Psychological Medicine



Psychopathology in the adolescent and young adult offspring of a community sample of mothers and fathers with major depression


DANIEL N. KLEIN a1a2c1, PETER M. LEWINSOHN a2, PAUL ROHDE a2, JOHN R. SEELEY a2 and THOMAS M. OLINO a1a2
a1 Department of Psychology, Stony Brook University, Stony Brook, NY, USA
a2 Oregon Research Institute, Eugene, OR, USA

Article author query
klein dn   [PubMed][Google Scholar] 
lewinsohn pm   [PubMed][Google Scholar] 
rohde p   [PubMed][Google Scholar] 
seeley jr   [PubMed][Google Scholar] 
olino tm   [PubMed][Google Scholar] 

Abstract

Background. There is a large literature indicating that the offspring of mothers with Major Depressive Disorder (MDD) are at increased risk for depression. However, much less is known about the effects of paternal MDD on offspring psychopathology.

Method. We addressed this issue using a large community sample of parents and their adolescent and young adult offspring (n=775). Parents and offspring were independently assessed with semi-structured diagnostic interviews. Offspring were interviewed three times from mid-adolescence to age 24 years.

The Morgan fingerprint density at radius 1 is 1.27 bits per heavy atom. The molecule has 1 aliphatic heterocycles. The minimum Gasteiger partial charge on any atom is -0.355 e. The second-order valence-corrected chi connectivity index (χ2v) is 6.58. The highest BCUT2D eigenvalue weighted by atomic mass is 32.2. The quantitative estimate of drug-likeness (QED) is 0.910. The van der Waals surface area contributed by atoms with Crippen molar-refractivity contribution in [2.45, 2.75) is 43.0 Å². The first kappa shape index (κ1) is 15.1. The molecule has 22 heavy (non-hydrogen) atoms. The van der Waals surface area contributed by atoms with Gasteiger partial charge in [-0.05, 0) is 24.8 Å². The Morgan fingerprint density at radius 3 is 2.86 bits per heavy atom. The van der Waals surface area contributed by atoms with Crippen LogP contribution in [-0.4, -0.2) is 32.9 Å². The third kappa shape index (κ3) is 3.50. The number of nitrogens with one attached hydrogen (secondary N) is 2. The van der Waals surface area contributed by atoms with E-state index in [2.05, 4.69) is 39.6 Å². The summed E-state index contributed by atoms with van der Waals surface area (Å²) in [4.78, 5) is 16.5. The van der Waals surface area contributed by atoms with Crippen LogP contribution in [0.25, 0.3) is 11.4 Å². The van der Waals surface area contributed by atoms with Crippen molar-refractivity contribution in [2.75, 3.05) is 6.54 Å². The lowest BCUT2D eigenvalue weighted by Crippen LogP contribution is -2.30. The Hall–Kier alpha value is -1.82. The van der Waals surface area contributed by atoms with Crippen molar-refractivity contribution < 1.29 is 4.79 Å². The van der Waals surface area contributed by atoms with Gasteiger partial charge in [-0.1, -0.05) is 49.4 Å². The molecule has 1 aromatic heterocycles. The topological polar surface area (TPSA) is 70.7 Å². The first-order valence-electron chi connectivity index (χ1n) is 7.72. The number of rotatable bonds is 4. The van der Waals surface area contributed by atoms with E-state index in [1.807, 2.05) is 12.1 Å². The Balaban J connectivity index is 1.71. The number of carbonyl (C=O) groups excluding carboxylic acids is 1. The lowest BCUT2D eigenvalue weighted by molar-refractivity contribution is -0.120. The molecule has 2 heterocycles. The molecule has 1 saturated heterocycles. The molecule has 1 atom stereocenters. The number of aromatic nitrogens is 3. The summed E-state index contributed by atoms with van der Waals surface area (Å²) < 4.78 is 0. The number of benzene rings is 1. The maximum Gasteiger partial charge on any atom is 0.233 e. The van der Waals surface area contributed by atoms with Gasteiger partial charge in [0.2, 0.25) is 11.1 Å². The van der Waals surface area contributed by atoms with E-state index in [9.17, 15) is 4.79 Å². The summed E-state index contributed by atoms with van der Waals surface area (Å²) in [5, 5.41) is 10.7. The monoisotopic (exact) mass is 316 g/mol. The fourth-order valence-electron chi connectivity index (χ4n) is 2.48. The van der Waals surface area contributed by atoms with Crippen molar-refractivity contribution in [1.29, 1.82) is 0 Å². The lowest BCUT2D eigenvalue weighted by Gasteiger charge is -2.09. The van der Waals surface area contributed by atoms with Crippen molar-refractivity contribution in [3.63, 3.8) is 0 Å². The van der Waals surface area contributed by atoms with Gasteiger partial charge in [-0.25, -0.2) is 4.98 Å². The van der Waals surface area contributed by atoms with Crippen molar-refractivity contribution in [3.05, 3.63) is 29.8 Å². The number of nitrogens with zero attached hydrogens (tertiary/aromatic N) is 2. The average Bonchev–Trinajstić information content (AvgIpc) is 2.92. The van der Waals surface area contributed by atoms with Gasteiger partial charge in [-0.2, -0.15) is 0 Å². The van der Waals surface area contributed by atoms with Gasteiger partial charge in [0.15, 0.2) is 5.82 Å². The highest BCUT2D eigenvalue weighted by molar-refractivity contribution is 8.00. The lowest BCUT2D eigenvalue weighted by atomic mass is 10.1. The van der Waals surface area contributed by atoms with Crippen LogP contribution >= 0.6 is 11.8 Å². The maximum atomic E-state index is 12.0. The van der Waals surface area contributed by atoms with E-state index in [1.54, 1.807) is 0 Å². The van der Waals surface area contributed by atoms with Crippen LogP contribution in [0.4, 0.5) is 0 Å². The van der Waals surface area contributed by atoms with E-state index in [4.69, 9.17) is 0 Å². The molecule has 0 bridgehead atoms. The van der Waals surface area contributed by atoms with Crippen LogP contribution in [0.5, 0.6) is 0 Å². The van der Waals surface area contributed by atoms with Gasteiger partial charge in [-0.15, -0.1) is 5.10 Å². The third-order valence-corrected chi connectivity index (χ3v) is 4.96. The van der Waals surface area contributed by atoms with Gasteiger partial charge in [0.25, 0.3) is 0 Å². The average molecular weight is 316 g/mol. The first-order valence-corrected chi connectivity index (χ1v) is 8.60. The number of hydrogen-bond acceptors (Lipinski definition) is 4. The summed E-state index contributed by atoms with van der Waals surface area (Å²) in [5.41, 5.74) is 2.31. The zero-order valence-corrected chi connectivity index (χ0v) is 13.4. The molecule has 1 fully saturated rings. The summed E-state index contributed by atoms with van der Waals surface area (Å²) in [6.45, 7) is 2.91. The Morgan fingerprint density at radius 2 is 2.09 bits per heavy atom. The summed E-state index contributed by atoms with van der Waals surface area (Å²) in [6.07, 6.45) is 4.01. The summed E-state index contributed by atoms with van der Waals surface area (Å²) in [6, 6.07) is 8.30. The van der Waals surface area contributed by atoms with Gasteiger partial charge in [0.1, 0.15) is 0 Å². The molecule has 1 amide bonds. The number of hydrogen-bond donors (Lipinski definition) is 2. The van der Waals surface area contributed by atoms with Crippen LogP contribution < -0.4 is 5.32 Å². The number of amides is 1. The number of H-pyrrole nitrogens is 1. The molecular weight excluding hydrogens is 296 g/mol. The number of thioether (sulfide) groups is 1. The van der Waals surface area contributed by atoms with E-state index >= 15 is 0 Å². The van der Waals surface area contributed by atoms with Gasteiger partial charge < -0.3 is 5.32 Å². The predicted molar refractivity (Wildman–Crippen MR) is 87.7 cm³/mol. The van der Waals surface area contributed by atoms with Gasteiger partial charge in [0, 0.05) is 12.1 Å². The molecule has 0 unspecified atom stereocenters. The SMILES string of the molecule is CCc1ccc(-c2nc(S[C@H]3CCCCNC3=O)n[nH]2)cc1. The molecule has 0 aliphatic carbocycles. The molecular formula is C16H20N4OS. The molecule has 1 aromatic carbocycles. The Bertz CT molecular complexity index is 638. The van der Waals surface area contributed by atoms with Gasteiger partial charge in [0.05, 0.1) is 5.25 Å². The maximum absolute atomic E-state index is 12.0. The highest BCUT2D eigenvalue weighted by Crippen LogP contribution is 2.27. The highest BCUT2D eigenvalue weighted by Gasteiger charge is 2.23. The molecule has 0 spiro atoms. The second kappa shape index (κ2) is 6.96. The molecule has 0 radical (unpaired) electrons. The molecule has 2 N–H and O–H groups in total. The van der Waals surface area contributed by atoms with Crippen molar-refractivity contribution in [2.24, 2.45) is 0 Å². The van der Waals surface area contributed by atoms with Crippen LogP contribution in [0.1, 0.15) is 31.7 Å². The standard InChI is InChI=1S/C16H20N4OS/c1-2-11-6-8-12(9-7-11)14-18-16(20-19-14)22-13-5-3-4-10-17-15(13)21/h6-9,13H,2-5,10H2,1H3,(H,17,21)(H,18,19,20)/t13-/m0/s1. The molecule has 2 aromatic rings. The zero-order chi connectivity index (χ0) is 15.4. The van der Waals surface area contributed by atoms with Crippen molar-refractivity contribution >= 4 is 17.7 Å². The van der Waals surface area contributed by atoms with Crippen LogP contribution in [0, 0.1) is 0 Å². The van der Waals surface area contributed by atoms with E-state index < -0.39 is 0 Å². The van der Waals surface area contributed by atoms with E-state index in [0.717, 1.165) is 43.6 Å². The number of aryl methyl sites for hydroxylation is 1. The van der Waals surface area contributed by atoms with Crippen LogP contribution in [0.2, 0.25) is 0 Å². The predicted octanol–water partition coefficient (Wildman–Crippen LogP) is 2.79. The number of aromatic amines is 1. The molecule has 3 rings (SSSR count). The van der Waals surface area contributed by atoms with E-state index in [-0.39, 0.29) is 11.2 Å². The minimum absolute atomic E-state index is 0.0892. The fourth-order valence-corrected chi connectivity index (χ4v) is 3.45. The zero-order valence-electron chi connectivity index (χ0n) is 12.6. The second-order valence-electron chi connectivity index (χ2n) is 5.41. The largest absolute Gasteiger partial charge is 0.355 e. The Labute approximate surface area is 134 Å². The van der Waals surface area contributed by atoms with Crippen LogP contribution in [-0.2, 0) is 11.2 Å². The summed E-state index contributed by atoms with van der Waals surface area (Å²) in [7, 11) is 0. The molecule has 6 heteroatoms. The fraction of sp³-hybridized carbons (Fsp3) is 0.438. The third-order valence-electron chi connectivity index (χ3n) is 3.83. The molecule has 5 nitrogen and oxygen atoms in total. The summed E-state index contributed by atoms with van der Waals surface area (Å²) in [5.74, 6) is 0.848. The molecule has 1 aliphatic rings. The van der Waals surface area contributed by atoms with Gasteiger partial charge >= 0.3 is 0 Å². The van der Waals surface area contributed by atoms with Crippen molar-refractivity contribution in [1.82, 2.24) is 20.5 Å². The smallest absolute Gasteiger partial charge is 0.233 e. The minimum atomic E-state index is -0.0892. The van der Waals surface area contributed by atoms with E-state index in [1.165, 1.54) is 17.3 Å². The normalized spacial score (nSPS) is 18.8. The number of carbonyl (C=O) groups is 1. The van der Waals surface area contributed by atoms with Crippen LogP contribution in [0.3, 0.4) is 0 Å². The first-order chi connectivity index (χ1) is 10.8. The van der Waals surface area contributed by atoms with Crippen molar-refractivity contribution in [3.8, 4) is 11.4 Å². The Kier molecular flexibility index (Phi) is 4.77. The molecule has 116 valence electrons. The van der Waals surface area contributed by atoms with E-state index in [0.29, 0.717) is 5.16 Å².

Results. Maternal MDD was significantly associated with offspring MDD. Paternal MDD was also significantly associated with MDD in offspring, but only among offspring with depressive episodes of moderate or greater severity. These effects persisted after controlling for socio-economic status, family intactness, and non-mood disorders in both parents. Rates of MDD were particularly elevated in offspring of mothers and fathers with early-onset MDD, and offspring of fathers with recurrent MDD. The magnitude of the associations between MDD in parents and offspring was generally in the small-to-medium range.

Conclusions. These results confirm previous findings of elevated risk of MDD in the offspring of depressed mothers. In addition, the results suggest that MDD in fathers is associated with increased risk of depression in offspring, but that it is limited to MDD episodes in offspring of moderate or greater severity.


Correspondence:
c1 Dr Daniel Klein, Department of Psychology, University at Stony Brook, Stony Brook, NY 11794-2500, USA. (Email: daniel.klein@stonybrook.edu)


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